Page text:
Cyberthreat activities ramping up during COVID-19

Phishing scam, hacker attack and web security vector concept. Illustration of phishing and fraud, online scam and steal

The confusion, fear, and genuine distress caused by the COVID-19 pandemic and its economic fallout means now is a perfect time for malicious actors and cybercriminals to strike. Social engineering scams are most likely to succeed during this time of upheaval and worry, so it’s crucial to be aware of coronavirus-related threat activity and act to protect the organisation against it.

Right now there are so many legitimate pieces of communication regarding COVID-19 that it’s very easy to slip in some phishing emails and other fake communications. This has seen a dramatic rise in attacks that put malicious links in legitimate-looking emails purporting to be from government agencies or news outlets, for example.

The attacks related to COVID-19 aren’t just limited to fringe actors, although there are plenty of new cybercriminals entering the market during this fruitful time. However, well-known and well-established networks of professional cybercriminals are also taking advantage of the situation to launch attacks.

Some of these attacks include:

  • The Emotet trojan, which steals sensitive and private information such as banking details, and can cost upwards of US$1 million per incident to clean up.
  • BabyShark, a relatively new North Korean malware that persistently exfiltrates system information and receives additional commands.
  • The Ukrainian Centre for Public Health spoof, which impersonates the World Health Organisation trademark to lure users into opening a malicious Word document.
  • An Italian phishing attack that warns the recipient that COVID-19 cases in their region have been documented and the recipient should urgently open the attached, malicious Word document.
  • A FedEx customer advisory email that looks like a PDF document but is, in fact, an executable file that infects the user with the Lokibot infostealer.

These are just a few examples of the more sophisticated attacks that are affecting users around the world. Organisations need to act fast to protect themselves against these known threats as well as unknown and emerging threats. To a large extent, this can be done using smart security solutions.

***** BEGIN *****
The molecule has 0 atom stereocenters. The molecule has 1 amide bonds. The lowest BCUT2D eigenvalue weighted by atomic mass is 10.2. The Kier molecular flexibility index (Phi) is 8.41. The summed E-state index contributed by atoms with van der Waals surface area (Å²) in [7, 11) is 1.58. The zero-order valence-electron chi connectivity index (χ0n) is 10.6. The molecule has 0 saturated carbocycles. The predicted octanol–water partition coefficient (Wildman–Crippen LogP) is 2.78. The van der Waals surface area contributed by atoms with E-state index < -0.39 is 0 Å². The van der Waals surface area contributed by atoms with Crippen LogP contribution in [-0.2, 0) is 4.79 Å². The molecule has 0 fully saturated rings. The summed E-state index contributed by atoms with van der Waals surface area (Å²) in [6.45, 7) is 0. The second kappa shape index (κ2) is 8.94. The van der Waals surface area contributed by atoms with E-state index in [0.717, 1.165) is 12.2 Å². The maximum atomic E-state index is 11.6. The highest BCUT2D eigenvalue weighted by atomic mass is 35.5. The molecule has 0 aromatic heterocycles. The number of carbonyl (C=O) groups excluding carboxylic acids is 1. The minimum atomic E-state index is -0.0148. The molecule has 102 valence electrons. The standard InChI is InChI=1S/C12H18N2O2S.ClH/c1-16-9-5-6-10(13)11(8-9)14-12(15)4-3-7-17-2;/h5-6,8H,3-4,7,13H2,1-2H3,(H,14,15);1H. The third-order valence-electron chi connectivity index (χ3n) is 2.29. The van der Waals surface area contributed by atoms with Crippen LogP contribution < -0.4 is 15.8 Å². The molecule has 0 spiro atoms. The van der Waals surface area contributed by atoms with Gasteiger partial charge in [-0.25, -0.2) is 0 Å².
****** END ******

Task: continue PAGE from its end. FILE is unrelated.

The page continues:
For example, businesses should update their anti-virus and intrusion protection system definitions constantly, and proactively patch whenever vendor updates are available. Additionally, businesses should consider a secure mail gateway solution to block specific file types that are likely to be malicious. Using a sandbox solution, IT professionals can determine if a file displays malicious behaviour. Furthermore, a firewall with anti-virus can also be configured to detect and block these threats.

However, technology alone isn’t a magic bullet. Strong protection requires the full participation of the entire organisation.

Technology can only go so far to protect an organisation against attack in such chaotic and challenging times. With more employees working outside the corporate firewall for perhaps the first time, businesses need to be more vigilant than ever in making sure these employees understand the importance of basic security hygiene. This includes never opening attachments from someone they don’t know and always treating emails from unrecognised senders with an abundance of caution.

Employees should be trained to be sceptical of instructions in emails, text messages, or even phone calls that require them to click on a link, open an attachment, provide login details, or transfer funds. If in doubt, users should contact their IT or information security department to verify if an email is legitimate.

If people stay vigilant and refuse to trust suspicious emails, then, at worst, business activity may be delayed. At best, an expensive and potentially devastating cyberattack could be averted. Now more than ever, individuals play a crucial role in protecting an organisation against cyberattacks..

Ilan Rubin, Managing Director, Wavelink